Stupid style trend stuff that applies both to homebrew and to commercial:
Black IPA is out.
Habanero, Ghost Pepper, Jalapeno, and other pepper beers used to be in but are kind of fading out now.
Saisons with stupid additives are still in but starting to fall out of favor.
Overly salted gose is now in.
Sculpins are in (IPA with citrus peel or other fruit flavors).
Anything with loads of brand new hops with stupid names is in.
Meanwhile... Interest in cider is exploding! I am happy about this, even if the USA commercial examples mostly suck.
Other general non-stylistic trendy type things (sorry if some of these might not actually be "trends"):
I agree with the BIAB comment above -- more and more folks are giving it a try and loving it. BIAB is also an especially good option for those wanting to make smaller batches...
Not everyone is making 5-6 gallons by default anymore -- I think most still do, but not all. There are kits now for 1, 2, and 3 gallons for those wanting to start out small or who are only very casually interested in the hobby.
Most homebrewing forums are dead or almost dead, trending more towards generally poor advice from less formal Facebook groups.
Most American homebrewers don't know what LODO is yet, but they will in another year or two. We're still on the far left end of the time scale. My bet is they'll try it out for a few years, decide it's a pain and not decidedly better in flavor, and so it will go by the wayside just like olive oil aeration and so many other fads from 10 years ago.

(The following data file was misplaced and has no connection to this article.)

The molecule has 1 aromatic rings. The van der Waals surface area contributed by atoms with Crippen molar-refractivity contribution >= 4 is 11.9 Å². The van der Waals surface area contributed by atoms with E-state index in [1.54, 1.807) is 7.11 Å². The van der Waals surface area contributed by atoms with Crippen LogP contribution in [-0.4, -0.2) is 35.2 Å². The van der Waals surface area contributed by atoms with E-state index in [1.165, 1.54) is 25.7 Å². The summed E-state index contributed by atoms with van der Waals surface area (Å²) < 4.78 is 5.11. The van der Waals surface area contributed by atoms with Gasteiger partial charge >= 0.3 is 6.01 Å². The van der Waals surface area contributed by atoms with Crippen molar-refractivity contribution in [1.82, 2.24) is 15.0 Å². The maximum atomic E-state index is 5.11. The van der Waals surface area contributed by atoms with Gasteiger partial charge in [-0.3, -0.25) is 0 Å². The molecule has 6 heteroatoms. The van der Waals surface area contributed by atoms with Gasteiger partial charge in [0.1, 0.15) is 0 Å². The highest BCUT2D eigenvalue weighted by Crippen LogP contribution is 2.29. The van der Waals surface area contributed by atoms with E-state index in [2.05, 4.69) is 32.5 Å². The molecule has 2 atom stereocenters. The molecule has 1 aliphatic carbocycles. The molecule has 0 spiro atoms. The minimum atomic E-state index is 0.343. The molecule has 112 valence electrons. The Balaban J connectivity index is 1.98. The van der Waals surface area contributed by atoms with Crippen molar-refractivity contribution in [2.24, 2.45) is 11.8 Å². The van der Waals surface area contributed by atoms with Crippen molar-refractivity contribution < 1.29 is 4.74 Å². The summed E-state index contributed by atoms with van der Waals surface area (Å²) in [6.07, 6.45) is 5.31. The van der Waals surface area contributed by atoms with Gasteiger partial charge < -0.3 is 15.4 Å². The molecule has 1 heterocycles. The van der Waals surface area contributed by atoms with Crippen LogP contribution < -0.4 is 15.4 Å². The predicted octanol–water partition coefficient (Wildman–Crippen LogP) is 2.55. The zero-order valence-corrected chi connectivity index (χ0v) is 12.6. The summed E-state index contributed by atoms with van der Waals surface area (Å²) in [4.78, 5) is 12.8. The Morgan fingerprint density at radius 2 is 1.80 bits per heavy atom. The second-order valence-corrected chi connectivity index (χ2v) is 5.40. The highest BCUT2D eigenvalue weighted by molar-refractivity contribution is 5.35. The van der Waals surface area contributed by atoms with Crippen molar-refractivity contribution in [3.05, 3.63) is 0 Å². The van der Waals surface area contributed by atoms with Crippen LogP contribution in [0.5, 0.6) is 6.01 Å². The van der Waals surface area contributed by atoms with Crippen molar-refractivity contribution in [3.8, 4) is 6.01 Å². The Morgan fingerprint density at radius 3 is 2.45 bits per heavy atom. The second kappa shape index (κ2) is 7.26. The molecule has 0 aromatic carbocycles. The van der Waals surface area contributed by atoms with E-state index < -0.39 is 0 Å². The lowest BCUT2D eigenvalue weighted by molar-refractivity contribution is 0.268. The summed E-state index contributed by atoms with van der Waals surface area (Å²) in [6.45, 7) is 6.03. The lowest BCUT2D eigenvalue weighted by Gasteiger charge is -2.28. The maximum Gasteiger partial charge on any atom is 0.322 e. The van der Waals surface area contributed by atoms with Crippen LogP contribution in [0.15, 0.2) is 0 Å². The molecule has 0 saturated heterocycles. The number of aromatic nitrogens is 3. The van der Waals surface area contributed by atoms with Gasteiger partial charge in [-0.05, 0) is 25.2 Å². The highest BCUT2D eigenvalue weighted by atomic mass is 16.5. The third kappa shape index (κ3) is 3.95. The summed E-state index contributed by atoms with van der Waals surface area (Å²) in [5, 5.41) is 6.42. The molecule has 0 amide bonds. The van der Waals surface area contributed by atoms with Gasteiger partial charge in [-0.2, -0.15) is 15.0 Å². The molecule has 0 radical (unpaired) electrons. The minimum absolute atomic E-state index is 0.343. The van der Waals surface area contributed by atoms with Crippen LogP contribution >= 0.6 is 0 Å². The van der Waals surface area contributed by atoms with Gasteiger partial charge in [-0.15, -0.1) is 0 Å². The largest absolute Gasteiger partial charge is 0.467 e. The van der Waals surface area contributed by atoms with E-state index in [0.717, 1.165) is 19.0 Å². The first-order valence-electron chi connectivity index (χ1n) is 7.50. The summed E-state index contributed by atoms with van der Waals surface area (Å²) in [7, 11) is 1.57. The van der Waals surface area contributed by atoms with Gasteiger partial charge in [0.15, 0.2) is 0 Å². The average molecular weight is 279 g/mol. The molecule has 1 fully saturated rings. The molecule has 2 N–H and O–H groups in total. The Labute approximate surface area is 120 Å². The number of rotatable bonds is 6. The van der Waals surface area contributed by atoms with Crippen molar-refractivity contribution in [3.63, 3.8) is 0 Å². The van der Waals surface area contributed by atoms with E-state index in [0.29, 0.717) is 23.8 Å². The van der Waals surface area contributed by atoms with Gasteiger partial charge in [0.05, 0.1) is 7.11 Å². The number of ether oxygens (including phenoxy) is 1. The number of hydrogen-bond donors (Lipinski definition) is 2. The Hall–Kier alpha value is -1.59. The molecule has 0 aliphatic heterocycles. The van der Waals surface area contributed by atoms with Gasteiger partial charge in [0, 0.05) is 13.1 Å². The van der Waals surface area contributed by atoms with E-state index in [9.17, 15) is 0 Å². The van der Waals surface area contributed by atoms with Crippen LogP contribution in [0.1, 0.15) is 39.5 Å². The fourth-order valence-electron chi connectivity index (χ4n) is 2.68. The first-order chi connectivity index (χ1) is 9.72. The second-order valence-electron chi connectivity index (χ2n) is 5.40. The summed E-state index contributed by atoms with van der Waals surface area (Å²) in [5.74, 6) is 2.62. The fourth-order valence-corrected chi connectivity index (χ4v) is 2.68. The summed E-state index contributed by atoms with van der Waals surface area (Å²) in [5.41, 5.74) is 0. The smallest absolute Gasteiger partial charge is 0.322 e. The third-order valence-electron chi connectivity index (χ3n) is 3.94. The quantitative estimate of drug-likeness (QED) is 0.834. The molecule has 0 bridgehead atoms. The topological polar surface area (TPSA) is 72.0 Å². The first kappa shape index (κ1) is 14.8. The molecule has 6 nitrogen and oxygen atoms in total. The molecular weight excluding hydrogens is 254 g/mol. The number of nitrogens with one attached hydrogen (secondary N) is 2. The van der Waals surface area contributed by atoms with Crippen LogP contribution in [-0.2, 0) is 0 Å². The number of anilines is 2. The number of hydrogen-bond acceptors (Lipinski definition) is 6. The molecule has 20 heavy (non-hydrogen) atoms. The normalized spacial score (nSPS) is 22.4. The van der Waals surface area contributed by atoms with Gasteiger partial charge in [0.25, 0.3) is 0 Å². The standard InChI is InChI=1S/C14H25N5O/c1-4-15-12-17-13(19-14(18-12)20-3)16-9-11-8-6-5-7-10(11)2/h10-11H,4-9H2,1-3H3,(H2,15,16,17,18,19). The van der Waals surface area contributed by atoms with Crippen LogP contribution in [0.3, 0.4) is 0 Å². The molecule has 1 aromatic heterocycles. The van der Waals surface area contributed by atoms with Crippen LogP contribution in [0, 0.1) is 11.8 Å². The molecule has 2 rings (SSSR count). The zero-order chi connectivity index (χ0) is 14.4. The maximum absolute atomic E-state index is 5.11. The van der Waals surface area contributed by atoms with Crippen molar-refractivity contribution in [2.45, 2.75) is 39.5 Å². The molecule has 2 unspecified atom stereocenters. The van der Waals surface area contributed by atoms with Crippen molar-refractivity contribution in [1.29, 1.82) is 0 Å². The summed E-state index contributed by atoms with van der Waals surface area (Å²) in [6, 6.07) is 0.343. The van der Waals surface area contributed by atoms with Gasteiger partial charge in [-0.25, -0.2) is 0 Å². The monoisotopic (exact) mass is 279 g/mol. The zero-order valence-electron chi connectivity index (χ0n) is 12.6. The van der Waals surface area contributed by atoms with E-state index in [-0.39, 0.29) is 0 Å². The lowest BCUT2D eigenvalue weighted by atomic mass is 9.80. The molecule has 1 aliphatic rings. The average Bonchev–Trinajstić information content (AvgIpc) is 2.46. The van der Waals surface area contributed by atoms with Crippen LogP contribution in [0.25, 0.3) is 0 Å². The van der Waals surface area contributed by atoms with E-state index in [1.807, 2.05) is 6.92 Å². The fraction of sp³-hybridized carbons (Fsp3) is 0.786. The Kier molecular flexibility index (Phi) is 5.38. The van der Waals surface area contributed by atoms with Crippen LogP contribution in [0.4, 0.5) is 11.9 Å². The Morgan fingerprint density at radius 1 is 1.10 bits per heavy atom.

Dry yeast is being used as much as ever and maybe even more, as more and more strains are being released.
Rehydration is a steady flat trend, as is pitching in accordance with MrMalty.
More folks are trying refractometers and getting super confused about how they work and how to adjust pre and post ferment readings, e.g., complaining of very high FG readings.
Brulosophy.com has become SO huge, it's YUGE! YUGE! They and Denny inspired me to run my own blind triangles this month. My club was impressed and found it as entertaining as it was educational. I think this is going to be happening again and in more and more clubs around the nation, inspired by the likes of Marshall and Denny. Thank you guys.
Many US homebrewers are now playing with water, but meanwhile nobody truly understands it, and in a few cases, homebrewers who become obsessed with perfecting their water may in fact be hurting their beer instead of improving it. My humble opinion.
No one might agree with me on every point, but this is my 2 cents, so accept it for what it is truly worth.